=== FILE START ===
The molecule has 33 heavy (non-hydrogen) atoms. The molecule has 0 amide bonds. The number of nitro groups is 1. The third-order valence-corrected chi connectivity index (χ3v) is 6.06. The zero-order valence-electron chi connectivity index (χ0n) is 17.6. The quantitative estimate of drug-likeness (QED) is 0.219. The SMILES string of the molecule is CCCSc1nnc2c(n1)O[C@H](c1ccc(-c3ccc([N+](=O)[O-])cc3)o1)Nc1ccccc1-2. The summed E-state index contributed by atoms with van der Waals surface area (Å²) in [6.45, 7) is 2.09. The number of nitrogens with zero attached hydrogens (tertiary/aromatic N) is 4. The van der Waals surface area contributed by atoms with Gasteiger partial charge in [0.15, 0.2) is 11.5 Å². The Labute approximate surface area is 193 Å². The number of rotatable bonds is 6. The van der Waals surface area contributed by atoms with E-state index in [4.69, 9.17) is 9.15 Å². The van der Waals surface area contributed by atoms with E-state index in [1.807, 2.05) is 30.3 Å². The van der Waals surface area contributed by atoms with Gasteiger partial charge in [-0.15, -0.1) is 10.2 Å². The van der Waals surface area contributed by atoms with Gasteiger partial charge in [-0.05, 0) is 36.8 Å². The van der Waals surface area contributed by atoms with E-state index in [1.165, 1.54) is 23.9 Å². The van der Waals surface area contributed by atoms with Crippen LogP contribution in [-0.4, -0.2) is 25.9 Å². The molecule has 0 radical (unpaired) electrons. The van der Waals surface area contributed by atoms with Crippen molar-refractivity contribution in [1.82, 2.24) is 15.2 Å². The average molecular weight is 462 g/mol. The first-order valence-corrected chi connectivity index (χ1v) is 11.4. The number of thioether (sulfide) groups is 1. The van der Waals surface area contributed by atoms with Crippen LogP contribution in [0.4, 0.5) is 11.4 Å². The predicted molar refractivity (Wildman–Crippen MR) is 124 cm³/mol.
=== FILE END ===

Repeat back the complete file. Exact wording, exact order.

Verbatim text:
The molecule has 33 heavy (non-hydrogen) atoms. The molecule has 0 amide bonds. The number of nitro groups is 1. The third-order valence-corrected chi connectivity index (χ3v) is 6.06. The zero-order valence-electron chi connectivity index (χ0n) is 17.6. The quantitative estimate of drug-likeness (QED) is 0.219. The SMILES string of the molecule is CCCSc1nnc2c(n1)O[C@H](c1ccc(-c3ccc([N+](=O)[O-])cc3)o1)Nc1ccccc1-2. The summed E-state index contributed by atoms with van der Waals surface area (Å²) in [6.45, 7) is 2.09. The number of nitrogens with zero attached hydrogens (tertiary/aromatic N) is 4. The van der Waals surface area contributed by atoms with Gasteiger partial charge in [0.15, 0.2) is 11.5 Å². The Labute approximate surface area is 193 Å². The number of rotatable bonds is 6. The van der Waals surface area contributed by atoms with E-state index in [4.69, 9.17) is 9.15 Å². The van der Waals surface area contributed by atoms with E-state index in [1.807, 2.05) is 30.3 Å². The van der Waals surface area contributed by atoms with Gasteiger partial charge in [-0.15, -0.1) is 10.2 Å². The van der Waals surface area contributed by atoms with Gasteiger partial charge in [-0.05, 0) is 36.8 Å². The van der Waals surface area contributed by atoms with E-state index in [1.165, 1.54) is 23.9 Å². The van der Waals surface area contributed by atoms with Crippen LogP contribution in [-0.4, -0.2) is 25.9 Å². The molecule has 0 radical (unpaired) electrons. The van der Waals surface area contributed by atoms with Crippen molar-refractivity contribution in [1.82, 2.24) is 15.2 Å². The average molecular weight is 462 g/mol. The first-order valence-corrected chi connectivity index (χ1v) is 11.4. The number of thioether (sulfide) groups is 1. The van der Waals surface area contributed by atoms with Crippen LogP contribution in [0.4, 0.5) is 11.4 Å². The predicted molar refractivity (Wildman–Crippen MR) is 124 cm³/mol.